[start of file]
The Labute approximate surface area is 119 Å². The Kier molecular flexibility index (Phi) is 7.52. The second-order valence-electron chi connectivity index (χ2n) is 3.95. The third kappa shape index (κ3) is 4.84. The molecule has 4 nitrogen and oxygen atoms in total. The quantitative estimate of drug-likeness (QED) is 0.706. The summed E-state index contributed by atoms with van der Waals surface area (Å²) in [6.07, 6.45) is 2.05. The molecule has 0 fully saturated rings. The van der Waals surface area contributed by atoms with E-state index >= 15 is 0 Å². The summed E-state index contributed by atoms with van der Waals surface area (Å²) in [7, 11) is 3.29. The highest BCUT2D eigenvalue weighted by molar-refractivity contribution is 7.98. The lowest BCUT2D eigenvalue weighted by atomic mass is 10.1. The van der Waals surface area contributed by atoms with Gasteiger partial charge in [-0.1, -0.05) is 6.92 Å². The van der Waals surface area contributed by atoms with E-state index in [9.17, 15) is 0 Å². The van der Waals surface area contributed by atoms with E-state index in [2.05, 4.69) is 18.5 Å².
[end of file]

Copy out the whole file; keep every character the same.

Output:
The Labute approximate surface area is 119 Å². The Kier molecular flexibility index (Phi) is 7.52. The second-order valence-electron chi connectivity index (χ2n) is 3.95. The third kappa shape index (κ3) is 4.84. The molecule has 4 nitrogen and oxygen atoms in total. The quantitative estimate of drug-likeness (QED) is 0.706. The summed E-state index contributed by atoms with van der Waals surface area (Å²) in [6.07, 6.45) is 2.05. The molecule has 0 fully saturated rings. The van der Waals surface area contributed by atoms with E-state index >= 15 is 0 Å². The summed E-state index contributed by atoms with van der Waals surface area (Å²) in [7, 11) is 3.29. The highest BCUT2D eigenvalue weighted by molar-refractivity contribution is 7.98. The lowest BCUT2D eigenvalue weighted by atomic mass is 10.1. The van der Waals surface area contributed by atoms with Gasteiger partial charge in [-0.1, -0.05) is 6.92 Å². The van der Waals surface area contributed by atoms with E-state index in [9.17, 15) is 0 Å². The van der Waals surface area contributed by atoms with E-state index in [2.05, 4.69) is 18.5 Å².